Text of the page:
No single approach to data fits all corporate travel programs, yet every travel manager should be asking the same essential questions, said BCD Travel data expert Damon Meek. He recently led a session on “Four Data-Related Questions All Travel Managers Should Have Answers For” at the Association of Corporate Travel Executives conference in New York City.
“Each company has special challenges and nuances that make it and its travel program unique,” said Meek, whose team manages and supports BCD’s proprietary reporting and analytics platform, DecisionSource®. “How do you know what data is relevant to your company and how to use it? How can data drive your program goals and make you successful? These four questions can help you figure that out.”
1. Which of your program objectives can benefit from using travel data?
To answer this question, you need to have clarity on what your program objectives are, Meek advised. Are you aiming to cut costs, boost in-policy hotel bookings, improve traveler satisfaction, increase employee security or offer more mobile options to your on-the-go employees? Travel program data can help you assess performance in each of these areas. BCD clients using DecisionSource can choose from a variety of reports that offer insights on everything from how departments, teams and individual travelers are spending to hotel-to-trip-night alignment and how to find travelers quickly in a crisis.
2. What’s the best way to avoid data overload?
Before you begin reviewing metrics, think about what you will be able to do with the results, Meek said. What will you change or implement? If nothing, then the metric is not for you. Plus, don’t get too granular. Start at a high level before deciding where to drill down. Finally, focus on picking the low-hanging fruit first, he advised. What data will allow you to make quick changes with immediate impact? Start there.
3. Which data should your suppliers be providing?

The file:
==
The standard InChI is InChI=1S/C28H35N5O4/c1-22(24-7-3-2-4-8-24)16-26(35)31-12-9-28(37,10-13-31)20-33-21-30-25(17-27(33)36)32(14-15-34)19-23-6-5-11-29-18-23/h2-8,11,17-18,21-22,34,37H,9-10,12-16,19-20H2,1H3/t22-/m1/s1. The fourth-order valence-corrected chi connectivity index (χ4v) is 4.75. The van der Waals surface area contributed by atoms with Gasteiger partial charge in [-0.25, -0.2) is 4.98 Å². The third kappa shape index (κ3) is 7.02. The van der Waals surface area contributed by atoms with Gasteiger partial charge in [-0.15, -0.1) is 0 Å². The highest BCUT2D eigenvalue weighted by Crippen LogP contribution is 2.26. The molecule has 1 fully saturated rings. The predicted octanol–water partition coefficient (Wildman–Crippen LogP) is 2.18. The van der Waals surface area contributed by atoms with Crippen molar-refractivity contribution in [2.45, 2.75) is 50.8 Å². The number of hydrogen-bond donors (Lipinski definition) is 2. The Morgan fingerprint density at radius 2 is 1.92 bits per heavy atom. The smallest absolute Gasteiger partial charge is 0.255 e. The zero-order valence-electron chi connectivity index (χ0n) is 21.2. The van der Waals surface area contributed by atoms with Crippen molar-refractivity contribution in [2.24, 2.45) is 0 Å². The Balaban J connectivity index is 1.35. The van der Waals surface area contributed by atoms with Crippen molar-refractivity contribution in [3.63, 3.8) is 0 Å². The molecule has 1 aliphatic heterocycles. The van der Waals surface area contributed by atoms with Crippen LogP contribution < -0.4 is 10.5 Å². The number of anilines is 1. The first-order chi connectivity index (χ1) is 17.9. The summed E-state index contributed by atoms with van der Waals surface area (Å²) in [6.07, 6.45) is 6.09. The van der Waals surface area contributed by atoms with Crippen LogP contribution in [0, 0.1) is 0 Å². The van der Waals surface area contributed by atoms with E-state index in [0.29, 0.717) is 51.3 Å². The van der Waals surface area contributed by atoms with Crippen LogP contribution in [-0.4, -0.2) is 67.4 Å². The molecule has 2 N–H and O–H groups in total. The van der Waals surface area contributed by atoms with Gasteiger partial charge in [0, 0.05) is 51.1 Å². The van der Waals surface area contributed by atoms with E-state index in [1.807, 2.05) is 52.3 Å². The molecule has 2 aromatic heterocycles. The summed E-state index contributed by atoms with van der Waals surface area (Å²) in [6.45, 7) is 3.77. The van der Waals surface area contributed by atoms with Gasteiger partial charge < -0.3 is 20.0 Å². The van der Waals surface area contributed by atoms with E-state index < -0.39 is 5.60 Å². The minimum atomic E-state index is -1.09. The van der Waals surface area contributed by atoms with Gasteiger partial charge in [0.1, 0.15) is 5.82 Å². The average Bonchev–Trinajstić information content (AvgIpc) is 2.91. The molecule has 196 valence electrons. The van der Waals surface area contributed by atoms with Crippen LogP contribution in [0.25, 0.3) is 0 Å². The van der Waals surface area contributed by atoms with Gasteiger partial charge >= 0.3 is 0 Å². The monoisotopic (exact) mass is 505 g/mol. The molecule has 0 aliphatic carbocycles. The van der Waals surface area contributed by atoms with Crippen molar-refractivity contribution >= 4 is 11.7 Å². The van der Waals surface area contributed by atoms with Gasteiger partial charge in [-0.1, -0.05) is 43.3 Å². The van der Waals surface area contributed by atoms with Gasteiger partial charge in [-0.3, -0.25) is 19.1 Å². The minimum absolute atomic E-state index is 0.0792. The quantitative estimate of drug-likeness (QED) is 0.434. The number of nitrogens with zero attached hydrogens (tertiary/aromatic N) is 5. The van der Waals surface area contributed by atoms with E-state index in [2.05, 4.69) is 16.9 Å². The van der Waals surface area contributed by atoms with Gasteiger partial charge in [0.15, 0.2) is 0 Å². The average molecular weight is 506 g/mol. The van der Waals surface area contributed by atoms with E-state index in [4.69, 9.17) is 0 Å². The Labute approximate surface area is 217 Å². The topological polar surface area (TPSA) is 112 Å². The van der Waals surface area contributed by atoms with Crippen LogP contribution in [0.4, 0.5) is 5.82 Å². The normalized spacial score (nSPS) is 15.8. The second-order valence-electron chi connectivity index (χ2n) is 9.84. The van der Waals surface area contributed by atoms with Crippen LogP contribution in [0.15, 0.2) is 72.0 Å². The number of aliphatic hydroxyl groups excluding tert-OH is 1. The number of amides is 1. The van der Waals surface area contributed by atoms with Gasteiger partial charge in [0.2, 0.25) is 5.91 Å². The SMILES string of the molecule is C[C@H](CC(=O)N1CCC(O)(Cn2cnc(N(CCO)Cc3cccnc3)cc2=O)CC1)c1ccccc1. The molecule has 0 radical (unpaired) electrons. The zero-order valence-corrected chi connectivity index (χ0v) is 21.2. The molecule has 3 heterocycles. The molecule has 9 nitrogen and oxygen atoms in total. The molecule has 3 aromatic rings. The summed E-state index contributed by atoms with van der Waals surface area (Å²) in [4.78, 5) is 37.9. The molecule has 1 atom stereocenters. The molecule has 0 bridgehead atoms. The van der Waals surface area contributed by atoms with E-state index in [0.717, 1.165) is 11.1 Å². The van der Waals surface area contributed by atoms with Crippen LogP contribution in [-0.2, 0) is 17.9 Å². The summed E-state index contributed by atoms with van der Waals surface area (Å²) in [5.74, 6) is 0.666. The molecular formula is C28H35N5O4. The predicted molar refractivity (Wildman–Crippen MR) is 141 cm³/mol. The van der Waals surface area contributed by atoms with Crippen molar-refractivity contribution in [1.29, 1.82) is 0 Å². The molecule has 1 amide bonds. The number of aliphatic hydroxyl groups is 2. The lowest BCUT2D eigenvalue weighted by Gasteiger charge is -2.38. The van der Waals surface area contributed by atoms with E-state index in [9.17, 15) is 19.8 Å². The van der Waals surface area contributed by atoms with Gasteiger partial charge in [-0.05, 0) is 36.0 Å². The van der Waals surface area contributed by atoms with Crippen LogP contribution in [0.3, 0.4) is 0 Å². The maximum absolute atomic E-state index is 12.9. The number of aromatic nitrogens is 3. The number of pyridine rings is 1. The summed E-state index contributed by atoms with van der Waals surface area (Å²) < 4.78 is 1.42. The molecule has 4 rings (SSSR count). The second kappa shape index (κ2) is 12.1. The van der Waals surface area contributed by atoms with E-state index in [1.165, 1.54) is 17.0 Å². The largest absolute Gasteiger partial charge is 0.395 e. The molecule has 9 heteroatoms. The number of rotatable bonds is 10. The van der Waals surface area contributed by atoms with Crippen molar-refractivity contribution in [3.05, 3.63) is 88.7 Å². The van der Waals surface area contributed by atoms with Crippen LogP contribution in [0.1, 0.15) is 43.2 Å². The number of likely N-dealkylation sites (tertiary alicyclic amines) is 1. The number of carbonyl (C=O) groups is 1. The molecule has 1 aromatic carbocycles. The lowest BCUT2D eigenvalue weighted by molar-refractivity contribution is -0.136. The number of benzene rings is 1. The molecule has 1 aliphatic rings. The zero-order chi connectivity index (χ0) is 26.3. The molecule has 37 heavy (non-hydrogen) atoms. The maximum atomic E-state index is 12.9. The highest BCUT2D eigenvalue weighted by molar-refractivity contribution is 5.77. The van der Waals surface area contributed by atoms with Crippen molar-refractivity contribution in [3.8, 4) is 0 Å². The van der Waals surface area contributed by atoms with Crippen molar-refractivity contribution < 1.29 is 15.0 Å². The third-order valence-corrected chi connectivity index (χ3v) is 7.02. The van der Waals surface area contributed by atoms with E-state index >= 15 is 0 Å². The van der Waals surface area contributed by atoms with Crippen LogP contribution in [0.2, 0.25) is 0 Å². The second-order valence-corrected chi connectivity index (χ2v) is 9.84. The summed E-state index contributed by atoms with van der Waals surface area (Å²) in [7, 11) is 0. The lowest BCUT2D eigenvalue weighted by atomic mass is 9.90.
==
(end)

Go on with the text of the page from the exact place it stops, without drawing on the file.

Fully measuring your program may require data from several sources—your travel management company, card provider, travel and expense system, online booking tool and supplier contracts. The list goes on and on. Some of your suppliers may even be internal to your organization, such as data coming from human resources. Again, it’s important to focus on the information that will help you achieve your goals, Meek said. What data sets will allow you to measure performance against contract terms and the rates and fares your travelers are paying, compared to what is contracted? That’s the kind of information you should expect and push for from suppliers.
4. How can you use data discovery to achieve actionable results?
You know your goals. You’ve analyzed your data. Now what? Taking action on what you discover through data requires a focus on “what if” analyses instead of just looking at “what is,” Meek recommended. Look at traveler behavior patterns and how you can use traveler engagement and other strategies to improve them. “Some of our clients—Pitney Bowes and Mondelēz come to mind—provide great examples of how to use data insights to drive change and savings,” he said.
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Discover how BCD Travel’s DecisionSource can help you unlock the insights in your travel data. And learn more about the power of analytics in this replay of a recent webinar from Advito, BCD’s consulting arm.